One other issue that comes into play is consent in these kinds of trials. If the trial participants do indeed only have mild AD, then perhaps they can do a full informed consent, but that needs to be carefully evaluated. If there is uncertainty about whether their dementia has gone past a certain point, there is a key question of whether such consent is possible any longer. Does consent by family then come into play?

On the other hand, AD is a ubiquitous, fatal, and broadly devastating disease that goes beyond the patients themselves to family with a truly massive negative impact on society. There is no real treatment for AD. For these reasons, it seems reasonable to do trials such as this even if the rationale is a “maybe”. I hope the trial produces clear, encouraging data over the years.

6 thoughts on “New Stem Cell Clinic Trial for Alzheimer’s: Perspectives & Questions


  1. One thing comes to mind that can really confound a study like this: how are the researchers going to be sure that all of their subjects had Alzheimer’s disease and not one of the laundry list of other, almost indistinguishable deme ting illnesses? Is there going to be an autopsy on every subject, or do they have something else in mind?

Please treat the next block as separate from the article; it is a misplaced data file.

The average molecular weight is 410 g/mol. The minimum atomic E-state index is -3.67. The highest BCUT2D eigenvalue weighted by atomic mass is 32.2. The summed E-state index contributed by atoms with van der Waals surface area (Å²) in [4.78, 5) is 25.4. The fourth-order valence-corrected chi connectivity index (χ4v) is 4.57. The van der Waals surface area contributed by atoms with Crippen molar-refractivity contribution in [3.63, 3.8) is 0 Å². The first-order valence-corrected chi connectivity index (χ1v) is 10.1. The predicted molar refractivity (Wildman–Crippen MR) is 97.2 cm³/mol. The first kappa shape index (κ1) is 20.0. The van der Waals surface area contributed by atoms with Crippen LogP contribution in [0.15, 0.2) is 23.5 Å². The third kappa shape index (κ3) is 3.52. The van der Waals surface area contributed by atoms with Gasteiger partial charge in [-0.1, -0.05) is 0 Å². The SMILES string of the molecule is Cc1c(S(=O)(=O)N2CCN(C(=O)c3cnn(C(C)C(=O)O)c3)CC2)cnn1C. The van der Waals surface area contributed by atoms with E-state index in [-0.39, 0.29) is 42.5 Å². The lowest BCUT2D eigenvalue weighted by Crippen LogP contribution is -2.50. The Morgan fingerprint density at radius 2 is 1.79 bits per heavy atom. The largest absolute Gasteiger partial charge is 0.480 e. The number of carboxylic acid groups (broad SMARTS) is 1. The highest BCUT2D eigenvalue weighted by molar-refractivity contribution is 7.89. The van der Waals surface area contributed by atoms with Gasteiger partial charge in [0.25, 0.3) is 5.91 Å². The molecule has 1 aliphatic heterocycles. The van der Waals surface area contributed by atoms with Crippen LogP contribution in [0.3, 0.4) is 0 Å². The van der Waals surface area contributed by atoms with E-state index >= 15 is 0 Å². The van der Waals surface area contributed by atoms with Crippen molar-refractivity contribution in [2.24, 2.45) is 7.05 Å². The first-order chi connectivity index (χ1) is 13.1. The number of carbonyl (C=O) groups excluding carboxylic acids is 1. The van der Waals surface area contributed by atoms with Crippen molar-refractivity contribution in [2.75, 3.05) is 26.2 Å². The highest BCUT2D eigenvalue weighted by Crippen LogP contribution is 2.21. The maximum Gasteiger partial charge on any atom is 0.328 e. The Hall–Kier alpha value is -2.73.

• Even if the study cohort is, say, 75% Alzheimers and 25% other causes of dementia, if the experimental effect is strong then one would expect to see it in the outcomes, if sample size is sufficient.


  2. interesting article, you wrote”AD has an inflammatory component and MSCs can have anti-inflammatory immunomodulating properties”
    I would like to know, how much time does such an effect? More than a few days?
    and
    What tissue has been demonstrated this effect?

    Thank you in advance


  3. I just read your article about the other clinical trial, you mentioned above.

    Stemedica wrote:
    “Promising results were achieved during a three-year, intensive, pre-clinical research project supported by a grant from the Swiss Commission for Technology and Innovation (CTI). The research was conducted at the Laboratoire d’Optique Biomedicale headed by Professor Theo Lasser at École Polytechnique Fédérale de Lausanne (EPFL) in Switzerland.”

    What is the big difference between the trials?

    Do you know already more about the outcome of the Stemedica study?


  4. and sorry just another question Why do you think (see older posts) stem cells won`t make sense for a stroke therapy.
    If “MSCs can have anti-inflammatory immunomodulating properties”
    and “itMSCs secrete higher levels of growth factors usually associated with angiogenesis and healing. Stemedica International’s AD stem cell therapies feature itMSCs, neural stem cells (NSCs) and stem cell factors, which are described in Stemedica International’s U.S. Patent application #20140286910” (Stemedica about the cells and their trial),
    why won´t these growth factors be able to help the damaged cells of the brain to recover?
    Please let us know. Thank you

Leave a Reply